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Author Topic: Wipespread cellphone location snooping by NSA?  (Read 1757 times)
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spy1
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Date Registered:June 11, 2001, 06:26:00 PM
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« on: September 23, 2008, 12:42:42 PM »

(Full article here - http://news.cnet.com/8301-13739_3-10030134-46.html ):

"If you thought that the National Security Agency's warrantless wiretapping was limited to AT&T, Verizon and Sprint, think again.

While these household names of the telecom industry almost certainly helped the government to illegally snoop on their customers, statements by a number of legal experts suggest that collaboration with the NSA may run far deeper into the wireless phone industry. With over 3,000 wireless companies operating in the United States, the majority of industry-aided snooping likely occurs under the radar, with the dirty-work being handled by companies that most consumers have never heard of.

A recent article in the London Review of Books revealed that a number of private companies now sell off-the-shelf data-mining solutions to government spies interested in analyzing mobile-phone calling records and real-time location information. These companies include ThorpeGlen, VASTech, Kommlabs, and Aqsacom--all of which sell "passive probing" data-mining services to governments around the world.

......

The massive collection of customer data comes down to the interplay of two specific issues: First, thousands of companies play small, niche support roles in the wireless phone industry, and as such these firms learn quite a bit about the calling habits of millions of U.S. citizens. Second, the laws relating to information sharing and wiretapping specifically regulate companies that provide services to the general public (such as AT&T and Verizon), but they do not cover the firms that provide services to the major carriers or connect communications companies to one other.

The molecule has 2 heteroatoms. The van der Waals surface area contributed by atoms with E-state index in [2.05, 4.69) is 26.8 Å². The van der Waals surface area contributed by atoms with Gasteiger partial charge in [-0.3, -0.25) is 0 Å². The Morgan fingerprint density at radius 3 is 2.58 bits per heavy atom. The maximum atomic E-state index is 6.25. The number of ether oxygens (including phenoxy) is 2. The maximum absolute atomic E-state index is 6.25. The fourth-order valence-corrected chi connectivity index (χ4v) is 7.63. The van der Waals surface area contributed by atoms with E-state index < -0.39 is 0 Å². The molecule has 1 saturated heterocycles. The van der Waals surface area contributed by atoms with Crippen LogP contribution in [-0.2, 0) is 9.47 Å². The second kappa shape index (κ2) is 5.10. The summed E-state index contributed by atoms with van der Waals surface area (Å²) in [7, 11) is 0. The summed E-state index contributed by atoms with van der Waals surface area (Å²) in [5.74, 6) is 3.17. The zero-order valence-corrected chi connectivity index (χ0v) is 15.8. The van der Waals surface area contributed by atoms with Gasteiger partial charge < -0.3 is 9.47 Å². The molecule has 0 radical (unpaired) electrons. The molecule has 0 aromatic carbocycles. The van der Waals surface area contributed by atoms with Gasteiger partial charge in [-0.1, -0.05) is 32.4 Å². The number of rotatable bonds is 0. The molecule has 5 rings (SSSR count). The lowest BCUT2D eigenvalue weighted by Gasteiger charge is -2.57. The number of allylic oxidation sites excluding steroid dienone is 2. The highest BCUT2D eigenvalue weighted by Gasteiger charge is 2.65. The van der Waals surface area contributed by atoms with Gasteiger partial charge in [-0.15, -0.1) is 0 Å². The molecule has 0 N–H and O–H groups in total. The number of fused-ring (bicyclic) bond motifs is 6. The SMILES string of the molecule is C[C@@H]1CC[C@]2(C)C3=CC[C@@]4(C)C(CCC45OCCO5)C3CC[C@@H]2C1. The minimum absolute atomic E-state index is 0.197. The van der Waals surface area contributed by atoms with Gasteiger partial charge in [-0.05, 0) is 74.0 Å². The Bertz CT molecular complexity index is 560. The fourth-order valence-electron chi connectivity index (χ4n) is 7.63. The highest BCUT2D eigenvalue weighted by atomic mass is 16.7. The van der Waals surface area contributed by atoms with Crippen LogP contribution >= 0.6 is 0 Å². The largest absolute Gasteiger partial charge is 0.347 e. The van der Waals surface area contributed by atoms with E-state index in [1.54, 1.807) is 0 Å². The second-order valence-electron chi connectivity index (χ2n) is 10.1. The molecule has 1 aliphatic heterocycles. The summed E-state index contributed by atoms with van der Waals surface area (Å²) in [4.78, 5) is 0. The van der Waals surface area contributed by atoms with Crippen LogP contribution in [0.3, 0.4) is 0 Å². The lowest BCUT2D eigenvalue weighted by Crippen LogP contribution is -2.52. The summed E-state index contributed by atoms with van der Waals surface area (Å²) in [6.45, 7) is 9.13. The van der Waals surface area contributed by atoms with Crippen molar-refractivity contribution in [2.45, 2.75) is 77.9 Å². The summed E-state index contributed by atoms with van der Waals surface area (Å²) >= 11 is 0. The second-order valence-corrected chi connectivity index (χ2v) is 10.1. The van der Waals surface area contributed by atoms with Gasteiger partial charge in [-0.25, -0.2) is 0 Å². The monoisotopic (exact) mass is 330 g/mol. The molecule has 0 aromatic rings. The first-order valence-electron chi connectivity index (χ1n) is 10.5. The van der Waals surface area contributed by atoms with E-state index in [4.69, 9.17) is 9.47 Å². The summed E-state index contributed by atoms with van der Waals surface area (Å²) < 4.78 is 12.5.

....

Thus, while it may be impossible for the NSA to legally obtain large-scale, real-time customer location information from Verizon, the spooks at Fort Meade can simply go to the company that owns and operates the wireless towers that Verizon uses for its network and get accurate information on anyone using those towers--or go to other entities connecting the wireless network to the landline network. The wiretapping laws, at least in this situation, simply don't apply.

....

With the passage of laws like the FISA Amendments Act and the USA Patriot Act, in most cases, requests for customer information come with a gag order, forbidding the companies from notifying the public, or the end users whose calling information is being snooped upon. Gidari summed it up this way:

    "So any entity--from tower provider, to a third-party spam filter, to WAP gateway operator to billing to call center customer service--can get legal process and be compelled to assist in silence. They likely don't volunteer because of reputation and contractual obligations, but they won't resist either." "
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